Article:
Does your heart quicken when you see someone carrying a Chanel bag? Do your eyes widen when you spy a Lexus LS turning the corner? It’s been said that luxury is not defined by need but by desire. There’s a certain feeling you get when wearing, driving, or obtaining the luxury item. You feel special.
Many of the posts in this blog talk about the role desire plays in luxury sales and customer service (see What’s it to you?” – Igniting Customer Desire and The Value of Luxury). The CEO of Hermès, Axel Dumas, understands how integral creating desire is to his company:
Our business is about creating desire. It can be fickle because desire is fickle, but we try to have creativity to suspend the momentum.
But what if desire weren’t fickle but measurable? Now neuroscience, by measuring how the brain responds to various stimuli, can give us more precise insight into how we respond to luxury brands and how we make purchasing decisions.
The article “Can Neuroscience Unlock the Luxury Mind” by Kate Abnett for BoF looks at studies that measured the brain activity of subjects while shopping. Not surprisingly, our brains react positively to items of higher value. Yet Abnett questions whether the luxury industry is ready to use neuroscience to arouse consumer desire:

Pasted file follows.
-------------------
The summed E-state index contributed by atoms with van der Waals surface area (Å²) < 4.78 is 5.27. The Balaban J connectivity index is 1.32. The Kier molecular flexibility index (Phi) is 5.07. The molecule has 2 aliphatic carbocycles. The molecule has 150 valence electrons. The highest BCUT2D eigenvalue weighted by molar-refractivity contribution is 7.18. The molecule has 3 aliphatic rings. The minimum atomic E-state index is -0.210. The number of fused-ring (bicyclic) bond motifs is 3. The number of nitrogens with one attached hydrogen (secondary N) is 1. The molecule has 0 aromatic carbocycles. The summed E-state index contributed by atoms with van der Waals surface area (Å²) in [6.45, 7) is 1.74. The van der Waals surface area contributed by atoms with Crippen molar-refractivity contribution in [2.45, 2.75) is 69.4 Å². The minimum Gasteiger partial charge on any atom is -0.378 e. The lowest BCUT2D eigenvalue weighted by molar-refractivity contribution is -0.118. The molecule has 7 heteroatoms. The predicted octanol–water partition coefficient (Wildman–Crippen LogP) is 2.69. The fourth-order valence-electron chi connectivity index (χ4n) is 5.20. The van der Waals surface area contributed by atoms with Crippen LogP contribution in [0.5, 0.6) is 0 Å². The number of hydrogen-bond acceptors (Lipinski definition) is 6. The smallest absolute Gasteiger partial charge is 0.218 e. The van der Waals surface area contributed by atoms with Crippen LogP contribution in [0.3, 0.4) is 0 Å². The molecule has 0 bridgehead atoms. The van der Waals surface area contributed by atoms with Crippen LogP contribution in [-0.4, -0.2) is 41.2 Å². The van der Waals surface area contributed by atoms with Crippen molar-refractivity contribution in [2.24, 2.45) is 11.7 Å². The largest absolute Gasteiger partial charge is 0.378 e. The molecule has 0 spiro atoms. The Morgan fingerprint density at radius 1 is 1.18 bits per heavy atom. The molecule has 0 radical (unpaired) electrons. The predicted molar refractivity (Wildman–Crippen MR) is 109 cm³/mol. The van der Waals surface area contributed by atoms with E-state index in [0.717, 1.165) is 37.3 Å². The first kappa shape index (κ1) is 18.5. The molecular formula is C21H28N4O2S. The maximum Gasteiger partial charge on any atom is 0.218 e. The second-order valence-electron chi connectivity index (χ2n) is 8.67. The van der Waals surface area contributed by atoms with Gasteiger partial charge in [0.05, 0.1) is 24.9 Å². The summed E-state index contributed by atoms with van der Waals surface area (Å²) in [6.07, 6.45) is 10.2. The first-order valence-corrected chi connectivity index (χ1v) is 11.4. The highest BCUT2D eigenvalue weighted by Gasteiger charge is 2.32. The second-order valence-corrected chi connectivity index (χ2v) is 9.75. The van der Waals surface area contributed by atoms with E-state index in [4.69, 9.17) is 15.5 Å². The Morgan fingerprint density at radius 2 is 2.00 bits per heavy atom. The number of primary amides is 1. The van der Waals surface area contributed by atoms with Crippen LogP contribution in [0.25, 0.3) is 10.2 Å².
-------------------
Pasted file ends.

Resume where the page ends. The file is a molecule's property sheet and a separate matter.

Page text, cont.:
The fashion and luxury industry, however, has traditionally been slow to leverage the power of consumer research, including neuroscience. Instead, luxury fashion brands have historically hired human specialists with highly attuned sensitivities and high EQs (Emotional Quotient, a measure of emotional intelligence) to understand what turns people on and design products, stores and marketing that will successfully seduce customers.
As technology advances and as luxury brands compete more strategically for consumer attention, we may see what role neuroscience can play in understanding the mind of the luxury customer. Right now I’m wondering if Apple’s new 3D touch will measure the depth of my desire by how forcefully I push on a photo of that new Valentino dress.